200mm (8-inch) Binoculars

by The Bolton Group

These Binoculars are not suitable for people with ears that stick out!

Assembling the Binoculars.
Captive bolts and wing nuts secure them together

These binoculars were made by Gerald Bramall to his own design in polished aluminium with twin 200mm f6 mirrors. They are altazimuth mounted and hold collimation perfectly. They perform as good as they look!

We have debated several times as to whether to build larger ones - but the 8-inch is a very practical size - easy to assemble - easy to transport - easy to collimate and easy to use - no ladders required! Our experience is that they are the optimum size.

26mm and 15mm plossl eyepieces are used and they provide stunning deep sky views from our dark site in the Lake District. The 26mm fit the Double Cluster in beautifully. There is always a long queue to try them. Until you have tried two eyes words cannot describe the experience they provide. It's as if there was no telescope there and you were actually out in space!

User's eye view

The tubes use the same technique as the 16 inch, ie diaphragms and tubes with through threaded rod and bolts. Unlike the 16 inch the top section, comprising three diaphragms, separates for transportation. The binoculars have been modified so that they can be collimated single-handed by having mirror cell adjusters in reach from the eyepieces. These adjuster rods are just visible on the top photo on the right hand (as we look) telescope.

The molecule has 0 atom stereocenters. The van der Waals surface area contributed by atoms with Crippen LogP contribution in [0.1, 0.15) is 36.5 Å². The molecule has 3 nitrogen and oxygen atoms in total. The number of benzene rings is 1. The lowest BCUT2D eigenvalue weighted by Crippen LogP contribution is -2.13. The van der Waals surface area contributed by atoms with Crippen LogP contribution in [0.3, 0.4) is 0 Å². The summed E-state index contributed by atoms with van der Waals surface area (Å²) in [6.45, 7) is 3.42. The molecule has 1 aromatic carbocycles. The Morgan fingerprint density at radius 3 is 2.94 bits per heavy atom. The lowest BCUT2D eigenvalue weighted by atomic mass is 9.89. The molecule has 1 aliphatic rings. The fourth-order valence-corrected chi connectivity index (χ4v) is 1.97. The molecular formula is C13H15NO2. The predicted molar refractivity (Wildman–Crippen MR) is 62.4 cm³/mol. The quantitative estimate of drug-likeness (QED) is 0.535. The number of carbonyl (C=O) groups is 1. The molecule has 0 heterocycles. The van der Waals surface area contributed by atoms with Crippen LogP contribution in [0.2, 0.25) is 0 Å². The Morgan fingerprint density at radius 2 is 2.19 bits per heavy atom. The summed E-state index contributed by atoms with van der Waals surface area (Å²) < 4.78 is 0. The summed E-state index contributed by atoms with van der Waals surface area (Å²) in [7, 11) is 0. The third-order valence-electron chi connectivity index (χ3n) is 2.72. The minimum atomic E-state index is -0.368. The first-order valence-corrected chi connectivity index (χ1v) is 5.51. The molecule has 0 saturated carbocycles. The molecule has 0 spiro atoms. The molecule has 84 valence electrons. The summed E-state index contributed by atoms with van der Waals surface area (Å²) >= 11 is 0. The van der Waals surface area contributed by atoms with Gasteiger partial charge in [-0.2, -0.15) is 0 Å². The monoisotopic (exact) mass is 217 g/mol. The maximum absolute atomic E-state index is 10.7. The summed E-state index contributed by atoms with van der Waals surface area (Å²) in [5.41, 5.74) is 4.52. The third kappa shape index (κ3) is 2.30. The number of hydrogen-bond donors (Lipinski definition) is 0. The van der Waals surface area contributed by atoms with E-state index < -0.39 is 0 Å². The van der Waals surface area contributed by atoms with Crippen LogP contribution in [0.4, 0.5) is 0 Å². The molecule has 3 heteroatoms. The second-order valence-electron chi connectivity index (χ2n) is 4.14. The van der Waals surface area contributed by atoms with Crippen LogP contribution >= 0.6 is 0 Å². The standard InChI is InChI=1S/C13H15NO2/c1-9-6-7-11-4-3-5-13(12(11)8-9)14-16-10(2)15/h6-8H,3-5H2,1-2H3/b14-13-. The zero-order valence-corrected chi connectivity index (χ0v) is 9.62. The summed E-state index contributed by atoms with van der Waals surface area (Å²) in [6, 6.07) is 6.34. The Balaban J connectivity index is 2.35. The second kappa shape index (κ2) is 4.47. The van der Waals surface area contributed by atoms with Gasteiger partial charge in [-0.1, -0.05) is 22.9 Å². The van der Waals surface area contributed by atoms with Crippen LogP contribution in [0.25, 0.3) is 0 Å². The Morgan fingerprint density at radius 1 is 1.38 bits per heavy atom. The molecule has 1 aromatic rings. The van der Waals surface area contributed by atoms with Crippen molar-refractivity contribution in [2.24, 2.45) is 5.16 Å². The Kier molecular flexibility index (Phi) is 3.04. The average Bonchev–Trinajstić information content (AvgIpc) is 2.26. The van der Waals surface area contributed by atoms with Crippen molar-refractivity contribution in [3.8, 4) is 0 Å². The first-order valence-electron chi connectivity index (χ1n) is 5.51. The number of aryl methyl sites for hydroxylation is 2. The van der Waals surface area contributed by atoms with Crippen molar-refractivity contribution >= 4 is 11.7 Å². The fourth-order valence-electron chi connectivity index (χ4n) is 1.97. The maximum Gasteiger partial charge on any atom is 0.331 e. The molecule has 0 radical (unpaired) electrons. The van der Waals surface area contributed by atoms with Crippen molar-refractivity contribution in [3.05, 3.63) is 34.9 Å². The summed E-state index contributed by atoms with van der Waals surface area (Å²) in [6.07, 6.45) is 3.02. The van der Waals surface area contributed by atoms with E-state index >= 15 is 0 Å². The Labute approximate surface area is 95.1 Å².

Close-up of eyepieces
To set them up, first the inter-ocular distance (ie for the distance between your eyes) is adjusted by means of crayford type focusers between the tubes. The telescopes do not move! The actual focusing is individual and helical at the eyepieces. However, we have discovered for collimation that it best to aim at a bright star and defocus one telescope. The reason for this is that if the two images are the same, the brain will snap them together long before perfect collimation is achieved. By defocusing one image, this is prevented and the two telescopes can be perfectly aligned.

The image below is in response to several queries as to how the telescope tubes are assembled. The individual longitudinal tubes are in effect spacers between diaphragms with the through bolts and nuts (just visible) compressing everything together. This type of construction is probably limited to about a 16-inch telescope - beyond that conventional truss types are stronger.

Last updated: January 2007
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